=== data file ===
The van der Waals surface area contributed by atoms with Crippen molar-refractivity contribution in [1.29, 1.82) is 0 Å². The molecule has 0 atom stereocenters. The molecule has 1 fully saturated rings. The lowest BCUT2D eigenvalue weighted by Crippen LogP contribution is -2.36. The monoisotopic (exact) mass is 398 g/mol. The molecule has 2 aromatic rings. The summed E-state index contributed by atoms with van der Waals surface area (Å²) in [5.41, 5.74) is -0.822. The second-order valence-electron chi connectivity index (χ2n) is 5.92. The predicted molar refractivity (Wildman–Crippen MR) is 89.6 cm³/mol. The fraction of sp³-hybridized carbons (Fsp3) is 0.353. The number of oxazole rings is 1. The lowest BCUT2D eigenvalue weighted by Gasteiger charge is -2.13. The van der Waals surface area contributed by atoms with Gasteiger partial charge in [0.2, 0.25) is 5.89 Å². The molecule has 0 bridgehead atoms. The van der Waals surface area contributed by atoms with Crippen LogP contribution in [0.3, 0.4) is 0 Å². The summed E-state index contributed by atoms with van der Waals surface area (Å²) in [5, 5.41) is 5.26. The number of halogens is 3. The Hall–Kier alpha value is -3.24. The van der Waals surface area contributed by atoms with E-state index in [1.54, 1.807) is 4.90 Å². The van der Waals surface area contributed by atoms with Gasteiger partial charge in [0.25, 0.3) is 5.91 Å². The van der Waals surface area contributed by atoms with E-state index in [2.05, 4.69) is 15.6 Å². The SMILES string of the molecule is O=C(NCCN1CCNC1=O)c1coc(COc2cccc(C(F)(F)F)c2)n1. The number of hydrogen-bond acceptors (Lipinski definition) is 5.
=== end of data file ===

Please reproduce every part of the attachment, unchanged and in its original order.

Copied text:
The van der Waals surface area contributed by atoms with Crippen molar-refractivity contribution in [1.29, 1.82) is 0 Å². The molecule has 0 atom stereocenters. The molecule has 1 fully saturated rings. The lowest BCUT2D eigenvalue weighted by Crippen LogP contribution is -2.36. The monoisotopic (exact) mass is 398 g/mol. The molecule has 2 aromatic rings. The summed E-state index contributed by atoms with van der Waals surface area (Å²) in [5.41, 5.74) is -0.822. The second-order valence-electron chi connectivity index (χ2n) is 5.92. The predicted molar refractivity (Wildman–Crippen MR) is 89.6 cm³/mol. The fraction of sp³-hybridized carbons (Fsp3) is 0.353. The number of oxazole rings is 1. The lowest BCUT2D eigenvalue weighted by Gasteiger charge is -2.13. The van der Waals surface area contributed by atoms with Gasteiger partial charge in [0.2, 0.25) is 5.89 Å². The molecule has 0 bridgehead atoms. The van der Waals surface area contributed by atoms with Crippen LogP contribution in [0.3, 0.4) is 0 Å². The summed E-state index contributed by atoms with van der Waals surface area (Å²) in [5, 5.41) is 5.26. The number of halogens is 3. The Hall–Kier alpha value is -3.24. The van der Waals surface area contributed by atoms with E-state index in [1.54, 1.807) is 4.90 Å². The van der Waals surface area contributed by atoms with Gasteiger partial charge in [0.25, 0.3) is 5.91 Å². The van der Waals surface area contributed by atoms with E-state index in [2.05, 4.69) is 15.6 Å². The SMILES string of the molecule is O=C(NCCN1CCNC1=O)c1coc(COc2cccc(C(F)(F)F)c2)n1. The number of hydrogen-bond acceptors (Lipinski definition) is 5.